An Indian army unit has lost out on a coveted United Nations peacekeeping mission because it was manning a military base in Uri when 19 soldiers were killed in a deadly fidayeen strike in September 2016, said two persons familiar with the matter who spoke on condition of anonymity.

The army responded to the attack 11 days later by conducting surgical strikes against terror pads in Pakistan-occupied Kashmir to avenge the killings – the highest number of army casualties in a single incident in nearly three decades.

The unit has been replaced by another battalion from the same infantry regiment that will head for the Congo early next year to be a part of the United Nations Organisation Stabilisation Mission in the Democratic Republic of the Congo, known by its French acronym Monusco, the two people added. Indian units that serve on UN missions are picked by the army headquarters.

The Congo accounts for the largest deployment of Indian forces on foreign soil.

“The Uri attack showed the infantry unit in negative light. It was selected but it’s no longer going to the Congo. Units have to go through a rigourous selection procedure before they are assigned to UN roles, with overall performance being the top parameter,” said one of the officials cited above.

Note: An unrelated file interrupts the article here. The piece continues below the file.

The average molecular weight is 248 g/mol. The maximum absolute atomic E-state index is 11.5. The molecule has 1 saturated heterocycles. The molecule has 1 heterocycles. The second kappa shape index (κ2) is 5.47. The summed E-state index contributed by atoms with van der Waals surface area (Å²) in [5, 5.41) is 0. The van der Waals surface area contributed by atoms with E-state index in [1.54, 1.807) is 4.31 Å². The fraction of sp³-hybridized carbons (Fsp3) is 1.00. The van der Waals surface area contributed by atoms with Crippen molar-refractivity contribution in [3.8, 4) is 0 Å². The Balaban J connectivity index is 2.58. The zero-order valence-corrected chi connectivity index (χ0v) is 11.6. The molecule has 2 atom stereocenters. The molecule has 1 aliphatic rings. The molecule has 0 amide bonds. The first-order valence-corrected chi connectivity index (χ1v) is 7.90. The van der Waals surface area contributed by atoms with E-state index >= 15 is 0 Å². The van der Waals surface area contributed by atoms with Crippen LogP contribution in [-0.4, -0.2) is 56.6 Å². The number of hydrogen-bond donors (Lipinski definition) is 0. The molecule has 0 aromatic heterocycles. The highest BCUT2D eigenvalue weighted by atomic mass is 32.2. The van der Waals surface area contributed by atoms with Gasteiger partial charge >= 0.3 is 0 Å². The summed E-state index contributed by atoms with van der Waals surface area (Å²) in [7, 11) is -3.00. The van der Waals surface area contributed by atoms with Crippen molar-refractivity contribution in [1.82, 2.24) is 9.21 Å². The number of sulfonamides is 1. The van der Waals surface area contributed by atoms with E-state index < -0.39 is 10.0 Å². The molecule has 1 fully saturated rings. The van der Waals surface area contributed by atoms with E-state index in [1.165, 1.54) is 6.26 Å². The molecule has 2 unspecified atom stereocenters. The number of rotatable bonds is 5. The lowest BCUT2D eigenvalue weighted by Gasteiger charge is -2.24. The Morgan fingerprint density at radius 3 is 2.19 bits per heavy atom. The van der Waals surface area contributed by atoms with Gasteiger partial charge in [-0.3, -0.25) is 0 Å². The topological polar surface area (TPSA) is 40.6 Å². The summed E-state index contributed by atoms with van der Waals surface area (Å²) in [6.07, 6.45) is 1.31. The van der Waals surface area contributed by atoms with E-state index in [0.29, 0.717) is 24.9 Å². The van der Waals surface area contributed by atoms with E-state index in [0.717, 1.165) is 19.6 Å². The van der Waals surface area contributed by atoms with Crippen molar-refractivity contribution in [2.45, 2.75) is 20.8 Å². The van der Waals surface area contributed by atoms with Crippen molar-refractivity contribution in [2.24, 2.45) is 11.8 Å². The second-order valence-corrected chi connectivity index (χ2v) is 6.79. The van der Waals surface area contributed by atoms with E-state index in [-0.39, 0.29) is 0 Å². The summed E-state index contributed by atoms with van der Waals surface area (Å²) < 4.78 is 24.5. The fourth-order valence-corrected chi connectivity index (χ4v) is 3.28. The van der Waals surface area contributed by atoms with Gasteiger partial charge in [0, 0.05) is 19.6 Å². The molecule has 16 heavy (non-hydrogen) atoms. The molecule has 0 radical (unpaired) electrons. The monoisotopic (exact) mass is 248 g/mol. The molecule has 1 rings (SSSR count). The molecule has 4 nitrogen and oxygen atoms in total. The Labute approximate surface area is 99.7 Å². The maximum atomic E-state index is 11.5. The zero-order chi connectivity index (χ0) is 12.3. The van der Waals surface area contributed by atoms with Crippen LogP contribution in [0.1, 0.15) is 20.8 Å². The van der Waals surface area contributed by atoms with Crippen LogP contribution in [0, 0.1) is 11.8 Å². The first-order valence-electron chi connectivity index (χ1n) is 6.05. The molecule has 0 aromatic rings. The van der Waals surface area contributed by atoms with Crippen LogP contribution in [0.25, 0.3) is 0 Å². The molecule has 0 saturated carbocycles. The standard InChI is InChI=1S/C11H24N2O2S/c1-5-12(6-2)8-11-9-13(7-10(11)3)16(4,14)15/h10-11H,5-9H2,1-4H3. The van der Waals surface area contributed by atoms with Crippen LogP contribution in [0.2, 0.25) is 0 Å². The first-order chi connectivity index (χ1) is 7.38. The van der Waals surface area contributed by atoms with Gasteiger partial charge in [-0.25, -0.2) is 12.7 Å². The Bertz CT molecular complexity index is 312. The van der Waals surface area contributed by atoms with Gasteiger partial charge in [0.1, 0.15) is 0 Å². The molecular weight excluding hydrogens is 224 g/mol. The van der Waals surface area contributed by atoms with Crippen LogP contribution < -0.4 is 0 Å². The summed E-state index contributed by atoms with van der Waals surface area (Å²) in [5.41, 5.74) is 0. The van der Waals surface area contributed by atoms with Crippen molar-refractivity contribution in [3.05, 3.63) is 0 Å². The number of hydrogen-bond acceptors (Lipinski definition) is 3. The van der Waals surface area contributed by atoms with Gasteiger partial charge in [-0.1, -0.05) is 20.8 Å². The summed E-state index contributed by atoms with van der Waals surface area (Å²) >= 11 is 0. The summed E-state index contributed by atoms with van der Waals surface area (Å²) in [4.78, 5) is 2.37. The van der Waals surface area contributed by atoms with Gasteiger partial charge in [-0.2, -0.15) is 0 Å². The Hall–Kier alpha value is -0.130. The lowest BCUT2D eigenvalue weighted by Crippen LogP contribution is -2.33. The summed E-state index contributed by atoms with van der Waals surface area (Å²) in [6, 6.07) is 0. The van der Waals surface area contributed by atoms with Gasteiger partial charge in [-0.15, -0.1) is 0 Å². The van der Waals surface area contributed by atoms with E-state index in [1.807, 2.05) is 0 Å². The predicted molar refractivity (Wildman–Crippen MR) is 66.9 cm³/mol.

The pre-dawn Uri terror strike took place when this unit was in the process of being replaced by another infantry battalion after completing its three-year term along the Line of Control (LoC). A large number of soldiers were stationed in tents and temporary shelters when the rotation was underway.

Lieutenant General DS Hooda (retd), who was the northern army commander when the surgical strikes were conducted after the Uri attack, said, “I am not aware of the case of this particular unit. But I can tell you that the grading system for units assigned to UN missions is very stringent.”

In addition to the salaries paid by their home countries, peacekeepers also draw pay and allowances from the UN.

In the case of the Uri attack, the terrorists got lucky as huge amounts of fuel were stored in makeshift shelters; these caught fire, leading to greater loss of lives.

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